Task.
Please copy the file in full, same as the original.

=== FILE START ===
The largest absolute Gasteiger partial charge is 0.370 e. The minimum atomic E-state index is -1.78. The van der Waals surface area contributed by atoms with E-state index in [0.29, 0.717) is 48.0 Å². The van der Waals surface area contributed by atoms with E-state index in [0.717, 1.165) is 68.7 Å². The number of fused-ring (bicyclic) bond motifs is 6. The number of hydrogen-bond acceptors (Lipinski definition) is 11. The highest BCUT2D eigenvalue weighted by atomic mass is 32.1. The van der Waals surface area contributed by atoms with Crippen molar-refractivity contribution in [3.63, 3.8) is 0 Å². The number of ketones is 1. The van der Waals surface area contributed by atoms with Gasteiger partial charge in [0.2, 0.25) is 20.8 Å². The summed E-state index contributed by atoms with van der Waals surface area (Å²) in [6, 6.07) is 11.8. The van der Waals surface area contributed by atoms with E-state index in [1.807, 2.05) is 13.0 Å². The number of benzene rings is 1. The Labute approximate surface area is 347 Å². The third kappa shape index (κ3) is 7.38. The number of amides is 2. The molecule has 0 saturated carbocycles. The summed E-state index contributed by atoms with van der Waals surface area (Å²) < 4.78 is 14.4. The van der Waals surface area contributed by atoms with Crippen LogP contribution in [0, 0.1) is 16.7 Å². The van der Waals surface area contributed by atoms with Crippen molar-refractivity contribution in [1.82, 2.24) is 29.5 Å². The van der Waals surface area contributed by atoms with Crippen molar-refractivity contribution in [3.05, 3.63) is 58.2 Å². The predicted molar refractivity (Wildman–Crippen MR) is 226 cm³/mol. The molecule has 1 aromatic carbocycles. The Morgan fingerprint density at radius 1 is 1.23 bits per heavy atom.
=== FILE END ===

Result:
The largest absolute Gasteiger partial charge is 0.370 e. The minimum atomic E-state index is -1.78. The van der Waals surface area contributed by atoms with E-state index in [0.29, 0.717) is 48.0 Å². The van der Waals surface area contributed by atoms with E-state index in [0.717, 1.165) is 68.7 Å². The number of fused-ring (bicyclic) bond motifs is 6. The number of hydrogen-bond acceptors (Lipinski definition) is 11. The highest BCUT2D eigenvalue weighted by atomic mass is 32.1. The van der Waals surface area contributed by atoms with Crippen molar-refractivity contribution in [3.63, 3.8) is 0 Å². The number of ketones is 1. The van der Waals surface area contributed by atoms with Gasteiger partial charge in [0.2, 0.25) is 20.8 Å². The summed E-state index contributed by atoms with van der Waals surface area (Å²) in [6, 6.07) is 11.8. The van der Waals surface area contributed by atoms with E-state index in [1.807, 2.05) is 13.0 Å². The number of benzene rings is 1. The Labute approximate surface area is 347 Å². The third kappa shape index (κ3) is 7.38. The number of amides is 2. The molecule has 0 saturated carbocycles. The summed E-state index contributed by atoms with van der Waals surface area (Å²) < 4.78 is 14.4. The van der Waals surface area contributed by atoms with Crippen LogP contribution in [0, 0.1) is 16.7 Å². The van der Waals surface area contributed by atoms with Crippen molar-refractivity contribution in [1.82, 2.24) is 29.5 Å². The van der Waals surface area contributed by atoms with Crippen molar-refractivity contribution in [3.05, 3.63) is 58.2 Å². The predicted molar refractivity (Wildman–Crippen MR) is 226 cm³/mol. The molecule has 1 aromatic carbocycles. The Morgan fingerprint density at radius 1 is 1.23 bits per heavy atom.